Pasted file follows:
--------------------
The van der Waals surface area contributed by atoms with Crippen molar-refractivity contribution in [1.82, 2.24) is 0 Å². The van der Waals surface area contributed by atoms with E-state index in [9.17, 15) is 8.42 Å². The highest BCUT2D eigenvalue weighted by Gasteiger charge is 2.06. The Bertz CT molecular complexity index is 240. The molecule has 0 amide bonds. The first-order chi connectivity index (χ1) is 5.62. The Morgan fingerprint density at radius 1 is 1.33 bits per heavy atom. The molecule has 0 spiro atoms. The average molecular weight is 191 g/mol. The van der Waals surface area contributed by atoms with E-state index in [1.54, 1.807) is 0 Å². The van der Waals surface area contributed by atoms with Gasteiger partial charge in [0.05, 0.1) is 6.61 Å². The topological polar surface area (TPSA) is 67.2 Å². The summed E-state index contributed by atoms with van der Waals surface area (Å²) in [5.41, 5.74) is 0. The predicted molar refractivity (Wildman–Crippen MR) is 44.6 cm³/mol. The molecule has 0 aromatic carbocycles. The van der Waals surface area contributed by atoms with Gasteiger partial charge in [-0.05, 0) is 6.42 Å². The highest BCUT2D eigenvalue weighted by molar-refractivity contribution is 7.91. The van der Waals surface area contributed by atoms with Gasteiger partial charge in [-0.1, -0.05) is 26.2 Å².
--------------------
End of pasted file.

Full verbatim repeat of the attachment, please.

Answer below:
The van der Waals surface area contributed by atoms with Crippen molar-refractivity contribution in [1.82, 2.24) is 0 Å². The van der Waals surface area contributed by atoms with E-state index in [9.17, 15) is 8.42 Å². The highest BCUT2D eigenvalue weighted by Gasteiger charge is 2.06. The Bertz CT molecular complexity index is 240. The molecule has 0 amide bonds. The first-order chi connectivity index (χ1) is 5.62. The Morgan fingerprint density at radius 1 is 1.33 bits per heavy atom. The molecule has 0 spiro atoms. The average molecular weight is 191 g/mol. The van der Waals surface area contributed by atoms with E-state index in [1.54, 1.807) is 0 Å². The van der Waals surface area contributed by atoms with Gasteiger partial charge in [0.05, 0.1) is 6.61 Å². The topological polar surface area (TPSA) is 67.2 Å². The summed E-state index contributed by atoms with van der Waals surface area (Å²) in [5.41, 5.74) is 0. The predicted molar refractivity (Wildman–Crippen MR) is 44.6 cm³/mol. The molecule has 0 aromatic carbocycles. The van der Waals surface area contributed by atoms with Gasteiger partial charge in [-0.05, 0) is 6.42 Å². The highest BCUT2D eigenvalue weighted by molar-refractivity contribution is 7.91. The van der Waals surface area contributed by atoms with Gasteiger partial charge in [-0.1, -0.05) is 26.2 Å².